An image isn’t ruined if one rips — in fact, a lot of photographers rip them on purpose for a creative result. However, photographers have to be willing to change the intended outcome of the image drastically if they are careless or rushed. Lazarus also employed this unique characteristic of the process by allowing the veils to burst — which adds an additional dimension to each print — as it creates an impression that the landscape is “quite literally falling apart.” After working on this process for some time, Lazarus realized that perhaps this is something special to continue working on for his project.
Each individual Mordançage print takes him about five hours to create, from loading up the negative in the enlarger to final print. He only spends about one hour on his initial black and white print, one-hour processing it through the various chemicals and washes, and two to three hours manipulating the veils in the final rinse.
As this type of process uses a traditional fiber-based darkroom print that is then bleached in a fairly toxic mixture of chemicals, Lazarus urges anyone interested in this technique to first attend a workshop to learn in a safe environment. If the chemicals are mixed incorrectly, the process can create chlorine gas. It is important to follow safety procedures and to wear appropriate gear to enable safe handling of the chemicals, which, Lazarus points out, can and will eat through metal.
Overall, anyone who tries their hand at delicate processes like these has to be prepared and willing to go where the process takes them, with any imperfections that may arise. “The more you make this creative process a conversation between you and what the process is willing to grant you, the more successful you will be,” explains Lazarus. “If you’re used to controlling every variable, Mordançage might not be for you — although if you can relinquish some control, it can be an incredibly rewarding experience.”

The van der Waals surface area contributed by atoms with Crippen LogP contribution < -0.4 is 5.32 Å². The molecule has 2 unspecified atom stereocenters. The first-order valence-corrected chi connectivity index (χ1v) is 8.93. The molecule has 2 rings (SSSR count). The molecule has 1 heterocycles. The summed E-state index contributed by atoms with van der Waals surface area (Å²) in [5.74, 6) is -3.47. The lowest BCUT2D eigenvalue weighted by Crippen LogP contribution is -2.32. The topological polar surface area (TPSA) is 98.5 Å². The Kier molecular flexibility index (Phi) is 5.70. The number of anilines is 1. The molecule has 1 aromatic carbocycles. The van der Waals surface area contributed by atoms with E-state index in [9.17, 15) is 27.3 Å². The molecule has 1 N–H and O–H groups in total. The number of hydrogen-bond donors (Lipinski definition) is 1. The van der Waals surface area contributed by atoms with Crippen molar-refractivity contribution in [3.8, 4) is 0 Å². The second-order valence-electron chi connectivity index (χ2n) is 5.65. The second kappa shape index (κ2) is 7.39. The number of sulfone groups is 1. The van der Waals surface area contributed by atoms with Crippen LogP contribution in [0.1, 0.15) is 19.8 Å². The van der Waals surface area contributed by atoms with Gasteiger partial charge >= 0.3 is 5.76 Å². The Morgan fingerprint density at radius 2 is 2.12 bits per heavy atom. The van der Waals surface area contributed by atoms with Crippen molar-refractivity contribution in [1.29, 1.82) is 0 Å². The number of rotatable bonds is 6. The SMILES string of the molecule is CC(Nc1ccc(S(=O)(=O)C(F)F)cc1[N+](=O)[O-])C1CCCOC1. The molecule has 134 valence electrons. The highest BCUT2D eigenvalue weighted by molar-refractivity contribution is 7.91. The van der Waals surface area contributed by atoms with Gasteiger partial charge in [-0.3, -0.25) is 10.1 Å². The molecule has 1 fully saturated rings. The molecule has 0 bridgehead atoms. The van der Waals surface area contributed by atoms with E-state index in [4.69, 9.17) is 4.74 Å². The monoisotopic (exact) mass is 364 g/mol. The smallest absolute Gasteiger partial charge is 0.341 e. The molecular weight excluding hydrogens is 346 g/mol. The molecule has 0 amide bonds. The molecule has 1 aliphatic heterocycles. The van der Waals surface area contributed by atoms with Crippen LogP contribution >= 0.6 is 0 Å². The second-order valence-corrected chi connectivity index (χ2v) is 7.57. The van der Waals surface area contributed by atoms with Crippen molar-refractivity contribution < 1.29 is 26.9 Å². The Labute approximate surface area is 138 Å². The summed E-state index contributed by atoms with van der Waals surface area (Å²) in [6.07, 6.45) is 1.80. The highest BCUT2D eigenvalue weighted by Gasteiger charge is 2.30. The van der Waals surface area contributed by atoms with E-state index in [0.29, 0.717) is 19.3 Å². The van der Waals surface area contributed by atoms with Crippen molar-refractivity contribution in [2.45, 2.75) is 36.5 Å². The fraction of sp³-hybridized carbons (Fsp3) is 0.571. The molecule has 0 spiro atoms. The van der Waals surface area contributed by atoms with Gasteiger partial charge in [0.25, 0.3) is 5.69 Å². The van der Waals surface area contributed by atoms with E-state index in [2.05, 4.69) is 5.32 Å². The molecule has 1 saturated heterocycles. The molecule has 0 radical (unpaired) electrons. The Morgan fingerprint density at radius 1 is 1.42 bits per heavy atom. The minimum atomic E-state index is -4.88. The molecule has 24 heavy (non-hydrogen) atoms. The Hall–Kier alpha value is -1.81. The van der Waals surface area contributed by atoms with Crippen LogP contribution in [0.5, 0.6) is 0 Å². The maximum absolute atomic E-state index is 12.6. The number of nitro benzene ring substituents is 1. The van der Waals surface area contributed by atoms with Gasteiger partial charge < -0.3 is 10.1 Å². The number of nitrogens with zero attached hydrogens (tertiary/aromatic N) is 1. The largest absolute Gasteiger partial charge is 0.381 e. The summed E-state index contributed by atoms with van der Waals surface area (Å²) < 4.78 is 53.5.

Having said that, Lazarus recommends all artists get their hands dirty and try alternative and historical photographic processes hands-on. Immersing oneself in a different way of creating can provide a different perspective on the process, especially for those who have grown up familiar only with digital work.
As complex as the technique is, the shooting stage hasn’t always been easy either. Working with IR requires strong sunlight for maximum effect, which means overcast days are out of the question. Lazarus is also required to shoot through an R72 filter — that decreases the light striking the film by five stops — and needs to shift his focus slightly, too.
As for the imagery present in the project, most of the early work was captured on or around Route 66 with the initial project focused on this “disappearing slice of Americana.” The more he traveled around the American West, and the more he explored its history, Lazarus realized that the neglect on the Route 66 was “just part of a much greater problem of land misuse throughout the region.”
This was the moment when Lazarus shifted the focus of his series away from just documenting Route 66 to photographing the scenes that define this continued development of the land and what is in danger. “Whether nuclear dump sites, failed power stations, ceaseless urban sprawl, toxic mining remnants, they all represent failed experiments toward progress that now taint this once pristine landscape — and what hasn’t been touched is under increasing danger from fires and floods caused by climate change,” says Lazarus.
“Iconic historical photographs of the region have defined it as an unspoiled paradise, so vast that crowding, pollution, and overuse are unfathomable. These early images, along with the ideals surrounding ‘Manifest Destiny’ encouraged each successive generation to reap the benefits of the land without regard, leaving hundreds of years of detritus littering this vast region — while saying all of it was done in the name of ‘progress.’”
The resulting body of work is intended not just to challenge what the people define the American West as, but to also show where this neglect of it has lead to.
“Much like the Mordançage processes’ veils suggest, the American West is going up in flames, crumbling at our feet, and disappearing in the wind,” he says.
More of Lazarus’ photography, including a variety of projects using alternative processes, can be viewed on his website and Instagram.
Image credits: All images by J. Jason Lazarus and used with permission.